Johannes Ockeghem : Missa cuiusvis toni
Ensemble Musica Nova
(Aeon AECD0753; 115:06)
I wish that I could understand what is going on here. Johannes Ockeghem (c.1410-1497), the canny old grand-daddy of medieval polyphony, outdid himself with his Missa cuiusvis toni. It is something like a medieval analogue of Bach’s Musical Offering or Art of Fugue: a supremely virtuosic tour de force that jumps head first into the most fiendish compositional difficulties, but nonetheless triumphantly succeeds in making beautiful music.
Let me try to explain — although I’ve little confidence that I can do this properly. Most people know that medieval music was not organized according to our modern musical “keys”; instead, they used what they called musical “modes“, of which there were eight. According to the notes accompanying this disc, to these modes were added four “finales”, called protus, deuterus, tritus, and tetrardus. (Perhaps these are something like cadences?) Each finale, which could presumably be combined with any of the modes (?), produced a musical scale, or “tone”. Thus there were four tones. I hope that is right.
The remarkable thing about the Missa cuiusvis toni is that it can be sung in any of the tones — a fact that would be obvious if our Latin was better (cuiusvis toni = “in any of the tones”). It is notated once, but can be read in four different ways — maybe by doing the medieval equivalent of moving flats and sharps around? — to produce four different settings of the Mass. Of course, they bear certain similarities to one another: the rhythmic characteristics don’t vary between versions, so the timing and order in which the voices enter remains the same. It is the melody and the harmonies that change: in one reading the singers have a certain set of pitches, in another reading a different set, but in both they harmonize. It is really quite amazing.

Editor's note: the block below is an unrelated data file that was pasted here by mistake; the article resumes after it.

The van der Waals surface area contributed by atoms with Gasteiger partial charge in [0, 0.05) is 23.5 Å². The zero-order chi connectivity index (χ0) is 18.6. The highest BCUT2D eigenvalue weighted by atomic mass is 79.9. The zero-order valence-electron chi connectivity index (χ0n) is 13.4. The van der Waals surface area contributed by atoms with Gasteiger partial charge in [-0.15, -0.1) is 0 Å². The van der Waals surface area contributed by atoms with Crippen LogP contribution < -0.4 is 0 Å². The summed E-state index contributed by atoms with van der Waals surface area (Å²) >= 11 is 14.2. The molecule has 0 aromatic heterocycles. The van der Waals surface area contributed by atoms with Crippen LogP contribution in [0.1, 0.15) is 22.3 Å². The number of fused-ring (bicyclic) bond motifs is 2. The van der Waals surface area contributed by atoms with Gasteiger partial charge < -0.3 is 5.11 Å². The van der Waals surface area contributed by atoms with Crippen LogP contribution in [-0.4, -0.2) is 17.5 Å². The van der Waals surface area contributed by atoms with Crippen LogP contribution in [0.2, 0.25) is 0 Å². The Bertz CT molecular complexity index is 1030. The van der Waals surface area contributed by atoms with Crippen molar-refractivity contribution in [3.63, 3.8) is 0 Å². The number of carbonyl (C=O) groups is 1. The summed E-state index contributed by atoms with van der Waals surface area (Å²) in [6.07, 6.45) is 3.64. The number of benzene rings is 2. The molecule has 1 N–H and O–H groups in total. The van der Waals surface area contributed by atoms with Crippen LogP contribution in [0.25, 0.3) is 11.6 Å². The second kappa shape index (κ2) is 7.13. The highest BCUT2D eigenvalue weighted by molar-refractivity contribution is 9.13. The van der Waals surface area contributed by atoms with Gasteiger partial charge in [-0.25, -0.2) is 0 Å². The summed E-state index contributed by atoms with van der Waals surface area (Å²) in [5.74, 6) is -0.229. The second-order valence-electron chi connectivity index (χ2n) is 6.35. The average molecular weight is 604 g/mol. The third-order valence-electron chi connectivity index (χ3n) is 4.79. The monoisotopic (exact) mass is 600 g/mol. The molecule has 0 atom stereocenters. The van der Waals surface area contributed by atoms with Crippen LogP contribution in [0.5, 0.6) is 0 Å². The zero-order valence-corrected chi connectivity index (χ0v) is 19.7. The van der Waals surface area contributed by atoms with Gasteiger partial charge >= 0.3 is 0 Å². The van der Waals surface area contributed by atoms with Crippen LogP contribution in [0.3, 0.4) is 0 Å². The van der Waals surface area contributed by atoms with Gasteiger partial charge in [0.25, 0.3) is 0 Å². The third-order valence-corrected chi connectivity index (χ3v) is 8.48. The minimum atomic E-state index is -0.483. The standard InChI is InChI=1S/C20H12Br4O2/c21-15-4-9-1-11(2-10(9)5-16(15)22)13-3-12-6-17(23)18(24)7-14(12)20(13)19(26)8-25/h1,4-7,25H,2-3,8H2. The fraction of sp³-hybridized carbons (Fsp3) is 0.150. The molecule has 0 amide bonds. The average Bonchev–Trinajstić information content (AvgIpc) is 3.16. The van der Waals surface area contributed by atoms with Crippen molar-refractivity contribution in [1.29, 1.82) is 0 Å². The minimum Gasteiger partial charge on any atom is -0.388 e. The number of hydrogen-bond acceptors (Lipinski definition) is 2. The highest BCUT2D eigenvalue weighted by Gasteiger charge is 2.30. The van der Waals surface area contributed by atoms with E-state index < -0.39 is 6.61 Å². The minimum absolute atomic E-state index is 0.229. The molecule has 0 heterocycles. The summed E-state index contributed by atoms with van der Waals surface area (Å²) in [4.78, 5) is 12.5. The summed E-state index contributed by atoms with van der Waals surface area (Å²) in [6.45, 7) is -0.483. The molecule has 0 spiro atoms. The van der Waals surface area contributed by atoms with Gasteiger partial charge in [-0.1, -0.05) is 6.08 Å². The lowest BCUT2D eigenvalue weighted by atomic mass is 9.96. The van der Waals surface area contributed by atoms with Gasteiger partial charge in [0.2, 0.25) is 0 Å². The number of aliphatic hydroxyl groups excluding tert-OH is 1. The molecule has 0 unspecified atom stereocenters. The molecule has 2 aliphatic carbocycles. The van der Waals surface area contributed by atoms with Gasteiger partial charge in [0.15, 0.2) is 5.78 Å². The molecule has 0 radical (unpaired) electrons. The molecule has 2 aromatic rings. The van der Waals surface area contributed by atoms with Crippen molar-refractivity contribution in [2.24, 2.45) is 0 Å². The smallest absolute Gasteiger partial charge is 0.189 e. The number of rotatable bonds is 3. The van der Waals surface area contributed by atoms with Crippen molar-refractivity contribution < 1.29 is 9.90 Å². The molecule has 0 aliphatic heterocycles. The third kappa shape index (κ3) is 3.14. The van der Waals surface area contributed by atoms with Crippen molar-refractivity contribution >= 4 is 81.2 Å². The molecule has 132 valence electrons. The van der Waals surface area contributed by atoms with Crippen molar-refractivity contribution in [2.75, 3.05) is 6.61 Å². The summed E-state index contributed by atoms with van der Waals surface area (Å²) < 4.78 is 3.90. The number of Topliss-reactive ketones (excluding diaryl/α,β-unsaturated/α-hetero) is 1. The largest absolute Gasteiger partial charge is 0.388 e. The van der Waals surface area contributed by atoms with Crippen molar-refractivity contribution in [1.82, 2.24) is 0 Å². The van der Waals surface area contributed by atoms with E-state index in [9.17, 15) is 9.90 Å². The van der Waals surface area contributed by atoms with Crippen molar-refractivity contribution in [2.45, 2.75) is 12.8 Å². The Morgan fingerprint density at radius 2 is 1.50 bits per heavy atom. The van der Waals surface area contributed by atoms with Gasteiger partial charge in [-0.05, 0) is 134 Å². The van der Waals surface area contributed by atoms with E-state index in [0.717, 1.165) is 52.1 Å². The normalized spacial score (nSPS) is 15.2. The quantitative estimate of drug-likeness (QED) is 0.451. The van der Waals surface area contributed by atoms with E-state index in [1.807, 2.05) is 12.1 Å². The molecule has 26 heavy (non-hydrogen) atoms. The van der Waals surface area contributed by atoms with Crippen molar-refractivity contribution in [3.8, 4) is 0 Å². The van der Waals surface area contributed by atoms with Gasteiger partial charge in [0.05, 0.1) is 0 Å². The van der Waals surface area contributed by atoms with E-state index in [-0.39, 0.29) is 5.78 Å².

On this recording Ensemble Musica Nova sing the Mass four times, once in each of the tones, so that we can hear Ockeghem’s achievement in all of its glory. It’s not a small undertaking: each setting runs to about 30 minutes, so the entire project covers two discs. They are a small ensemble of just eight voices, and they are new to me, but they have obviously been at this for a while, for they sing beautifully. They round out their program with Ockeghem’s famous motet Intemerata Dei Mater, and it is a fitting conclusion to a very enjoyable recording.
A YouTube user named dowland58 has put two versions of the Kyrie online. For no very obvious reason he has combined the music with old footage from Venice, but no harm done: